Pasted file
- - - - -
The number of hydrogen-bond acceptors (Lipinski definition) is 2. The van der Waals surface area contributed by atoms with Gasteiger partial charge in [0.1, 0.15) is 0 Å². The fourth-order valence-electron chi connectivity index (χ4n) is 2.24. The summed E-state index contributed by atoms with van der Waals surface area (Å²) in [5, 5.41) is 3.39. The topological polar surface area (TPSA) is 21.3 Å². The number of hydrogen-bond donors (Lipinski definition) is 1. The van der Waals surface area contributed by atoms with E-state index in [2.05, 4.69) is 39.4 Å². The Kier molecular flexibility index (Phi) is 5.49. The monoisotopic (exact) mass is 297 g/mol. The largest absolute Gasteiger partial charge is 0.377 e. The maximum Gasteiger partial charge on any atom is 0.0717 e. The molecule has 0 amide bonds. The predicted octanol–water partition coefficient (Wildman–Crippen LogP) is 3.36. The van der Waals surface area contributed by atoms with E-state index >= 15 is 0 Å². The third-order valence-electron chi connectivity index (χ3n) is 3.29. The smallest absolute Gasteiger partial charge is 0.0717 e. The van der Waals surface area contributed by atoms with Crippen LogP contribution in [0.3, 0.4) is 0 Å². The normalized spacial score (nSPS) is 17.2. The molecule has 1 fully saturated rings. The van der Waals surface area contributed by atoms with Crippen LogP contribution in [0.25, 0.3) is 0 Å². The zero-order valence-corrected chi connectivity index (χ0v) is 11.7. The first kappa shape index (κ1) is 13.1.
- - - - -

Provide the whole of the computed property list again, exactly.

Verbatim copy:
The number of hydrogen-bond acceptors (Lipinski definition) is 2. The van der Waals surface area contributed by atoms with Gasteiger partial charge in [0.1, 0.15) is 0 Å². The fourth-order valence-electron chi connectivity index (χ4n) is 2.24. The summed E-state index contributed by atoms with van der Waals surface area (Å²) in [5, 5.41) is 3.39. The topological polar surface area (TPSA) is 21.3 Å². The number of hydrogen-bond donors (Lipinski definition) is 1. The van der Waals surface area contributed by atoms with E-state index in [2.05, 4.69) is 39.4 Å². The Kier molecular flexibility index (Phi) is 5.49. The monoisotopic (exact) mass is 297 g/mol. The largest absolute Gasteiger partial charge is 0.377 e. The maximum Gasteiger partial charge on any atom is 0.0717 e. The molecule has 0 amide bonds. The predicted octanol–water partition coefficient (Wildman–Crippen LogP) is 3.36. The van der Waals surface area contributed by atoms with E-state index >= 15 is 0 Å². The third-order valence-electron chi connectivity index (χ3n) is 3.29. The smallest absolute Gasteiger partial charge is 0.0717 e. The van der Waals surface area contributed by atoms with Crippen LogP contribution in [0.3, 0.4) is 0 Å². The normalized spacial score (nSPS) is 17.2. The molecule has 1 fully saturated rings. The van der Waals surface area contributed by atoms with Crippen LogP contribution in [0.25, 0.3) is 0 Å². The zero-order valence-corrected chi connectivity index (χ0v) is 11.7. The first kappa shape index (κ1) is 13.1.